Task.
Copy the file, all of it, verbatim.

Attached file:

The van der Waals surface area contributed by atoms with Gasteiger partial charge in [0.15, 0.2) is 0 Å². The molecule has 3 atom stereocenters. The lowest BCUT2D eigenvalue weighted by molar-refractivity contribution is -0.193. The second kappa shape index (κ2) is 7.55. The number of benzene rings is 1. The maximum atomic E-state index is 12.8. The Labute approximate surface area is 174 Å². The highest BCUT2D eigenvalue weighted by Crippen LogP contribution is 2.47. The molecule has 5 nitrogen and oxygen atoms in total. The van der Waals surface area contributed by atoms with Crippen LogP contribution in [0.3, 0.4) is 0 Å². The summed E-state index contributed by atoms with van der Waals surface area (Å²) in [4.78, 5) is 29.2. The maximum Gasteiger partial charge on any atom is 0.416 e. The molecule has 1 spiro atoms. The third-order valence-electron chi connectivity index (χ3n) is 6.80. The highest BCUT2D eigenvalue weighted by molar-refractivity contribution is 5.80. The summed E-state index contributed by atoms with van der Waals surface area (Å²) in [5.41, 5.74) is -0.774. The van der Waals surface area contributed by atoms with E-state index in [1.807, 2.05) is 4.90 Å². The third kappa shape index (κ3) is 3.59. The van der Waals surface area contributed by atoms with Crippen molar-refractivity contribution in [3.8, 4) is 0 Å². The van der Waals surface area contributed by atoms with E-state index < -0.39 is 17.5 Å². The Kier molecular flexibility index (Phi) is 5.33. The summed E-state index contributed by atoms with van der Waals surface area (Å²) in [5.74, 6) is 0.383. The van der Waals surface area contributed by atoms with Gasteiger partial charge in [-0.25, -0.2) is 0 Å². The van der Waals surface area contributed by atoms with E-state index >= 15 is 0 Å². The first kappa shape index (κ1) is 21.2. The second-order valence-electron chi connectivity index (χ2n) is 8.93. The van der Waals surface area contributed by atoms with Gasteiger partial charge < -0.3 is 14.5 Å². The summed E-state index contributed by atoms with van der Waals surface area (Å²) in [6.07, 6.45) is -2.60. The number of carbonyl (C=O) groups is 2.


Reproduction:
The van der Waals surface area contributed by atoms with Gasteiger partial charge in [0.15, 0.2) is 0 Å². The molecule has 3 atom stereocenters. The lowest BCUT2D eigenvalue weighted by molar-refractivity contribution is -0.193. The second kappa shape index (κ2) is 7.55. The number of benzene rings is 1. The maximum atomic E-state index is 12.8. The Labute approximate surface area is 174 Å². The highest BCUT2D eigenvalue weighted by Crippen LogP contribution is 2.47. The molecule has 5 nitrogen and oxygen atoms in total. The van der Waals surface area contributed by atoms with Crippen LogP contribution in [0.3, 0.4) is 0 Å². The summed E-state index contributed by atoms with van der Waals surface area (Å²) in [4.78, 5) is 29.2. The maximum Gasteiger partial charge on any atom is 0.416 e. The molecule has 1 spiro atoms. The third-order valence-electron chi connectivity index (χ3n) is 6.80. The highest BCUT2D eigenvalue weighted by molar-refractivity contribution is 5.80. The summed E-state index contributed by atoms with van der Waals surface area (Å²) in [5.41, 5.74) is -0.774. The van der Waals surface area contributed by atoms with E-state index in [1.807, 2.05) is 4.90 Å². The third kappa shape index (κ3) is 3.59. The van der Waals surface area contributed by atoms with Crippen molar-refractivity contribution in [3.8, 4) is 0 Å². The van der Waals surface area contributed by atoms with E-state index < -0.39 is 17.5 Å². The Kier molecular flexibility index (Phi) is 5.33. The summed E-state index contributed by atoms with van der Waals surface area (Å²) in [5.74, 6) is 0.383. The van der Waals surface area contributed by atoms with Gasteiger partial charge in [-0.25, -0.2) is 0 Å². The van der Waals surface area contributed by atoms with E-state index >= 15 is 0 Å². The first kappa shape index (κ1) is 21.2. The second-order valence-electron chi connectivity index (χ2n) is 8.93. The van der Waals surface area contributed by atoms with Gasteiger partial charge < -0.3 is 14.5 Å². The summed E-state index contributed by atoms with van der Waals surface area (Å²) in [6.07, 6.45) is -2.60. The number of carbonyl (C=O) groups is 2.